Monday, May 19, 2008

Time to Revisit a Late Designer's Work

I've recently become enamored with a designer whose work is no longer featured on the pages of shelter magazines. I read or hear very little about him these days, which probably adds to the mystique. I'm sure many of you are familiar with this designer, although to me his work is quite new. (Back in his heyday in the 1980s and 90s, I was preoccupied with homework and school activities, preventing me from focusing too terribly much on the design world.) Of course, the fact that he died almost 13 years ago is part of the reason why this designer's work is no longer at the forefront of our design consciousness, and it's really a shame because this designer- Richard Lowell Neas- created rooms that were stylish, sophisticated, beautiful, elegant, and timeless.

I first became familiar with Neas' name when I found out that he was responsible for Brunschwig & Fils' "Bibliothèque" wallpaper- one of my all-time favorite wallpaper designs. As Neas was an accomplished muralist and trompe l'oeil artist, it's no surprise that he would design such a charming print. Then I learned that Neas gradually made his way into a career as a decorator. And what decorating he did!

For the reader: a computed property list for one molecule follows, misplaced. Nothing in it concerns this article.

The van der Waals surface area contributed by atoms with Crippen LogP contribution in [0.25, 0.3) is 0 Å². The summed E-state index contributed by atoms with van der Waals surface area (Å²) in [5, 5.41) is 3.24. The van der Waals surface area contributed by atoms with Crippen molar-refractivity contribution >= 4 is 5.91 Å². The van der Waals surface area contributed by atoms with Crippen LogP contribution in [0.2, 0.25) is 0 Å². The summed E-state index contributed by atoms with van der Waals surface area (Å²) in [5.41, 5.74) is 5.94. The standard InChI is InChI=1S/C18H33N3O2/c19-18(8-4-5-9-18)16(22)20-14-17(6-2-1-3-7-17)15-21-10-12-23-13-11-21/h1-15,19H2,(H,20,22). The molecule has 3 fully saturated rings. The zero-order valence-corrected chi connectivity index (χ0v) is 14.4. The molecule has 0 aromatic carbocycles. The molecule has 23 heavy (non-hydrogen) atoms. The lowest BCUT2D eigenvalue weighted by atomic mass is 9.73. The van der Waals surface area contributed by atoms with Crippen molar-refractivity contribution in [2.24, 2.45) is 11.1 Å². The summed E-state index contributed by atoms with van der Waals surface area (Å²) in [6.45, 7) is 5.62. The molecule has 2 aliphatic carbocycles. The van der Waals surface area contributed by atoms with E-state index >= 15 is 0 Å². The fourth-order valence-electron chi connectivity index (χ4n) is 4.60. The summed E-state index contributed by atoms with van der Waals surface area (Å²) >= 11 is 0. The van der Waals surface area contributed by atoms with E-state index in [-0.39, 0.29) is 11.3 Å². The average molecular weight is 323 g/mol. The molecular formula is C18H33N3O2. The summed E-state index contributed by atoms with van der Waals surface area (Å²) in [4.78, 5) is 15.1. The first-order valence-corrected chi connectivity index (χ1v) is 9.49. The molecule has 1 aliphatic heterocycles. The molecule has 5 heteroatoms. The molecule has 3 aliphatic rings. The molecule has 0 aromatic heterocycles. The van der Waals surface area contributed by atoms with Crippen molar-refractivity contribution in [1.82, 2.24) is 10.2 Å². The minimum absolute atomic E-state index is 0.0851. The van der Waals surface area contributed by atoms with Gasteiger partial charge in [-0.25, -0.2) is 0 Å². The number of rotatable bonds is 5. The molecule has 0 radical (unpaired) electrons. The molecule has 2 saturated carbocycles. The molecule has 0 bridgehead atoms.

I've tried to collect a few images of his work, and in some ways it surprises me that I'm so taken with these very traditional rooms. While I am a traditionalist at heart, I do like to mix in some modern pieces- it's a bit like a design checks and balances system. I think that what has drawn me to his work is the fact that Neas created rooms that were completely livable. His New York projects seem to capture the spark that is so evocative of that city: urbane, sophisticated, and cosmopolitan. Yet there's nothing cold or stiff about these rooms. Neas imbued his projects with a softness and warmth that was so inviting. Perhaps it was the collection of unique and striking furniture and objets. Or maybe it was the mix of prints and patterns that was so pleasing to the eye. I actually believe it was a combination of all of the above.

I think Neas described the success of his rooms perfectly when he quoted his friend Annette de la Renta, "some of the most wonderful rooms are ones that seem as though all the objects were inherited from relatives with different styles and tastes- yet everything fits together magically." And this, to me, is the magic formula- and one that makes Neas' work so appealing.

An image of Neas' tiny Manhattan apartment. Note the trompe l'oeil swagged curtain at the top of the mirror. I just love this room.

Two photos of a Manhattan apartment that Neas designed around 1990.

I believe this dining room and bedroom were part of Neas' home in Charente, France. Neas certainly created environments that were appropriate for their surroundings.

A close-up shot of the "Bibliothèque" wallpaper.

Nina Campbell used "Bibliothèque" in her home.

Image at top: Richard Lowell Neas with a chicken at his home in France. (This image and those of his French home courtesy of House Beautiful, 2001. Images of the Manhattan project from HG, September 1990.)

Neas/de la Renta quote from the New York Times, "Home Design; Objects of Much Affection" by Carol Vogel, October 21, 1984.


  1. Jennifer, you are back with a bang!

    How refreshing to start the week with totally "new" info and images.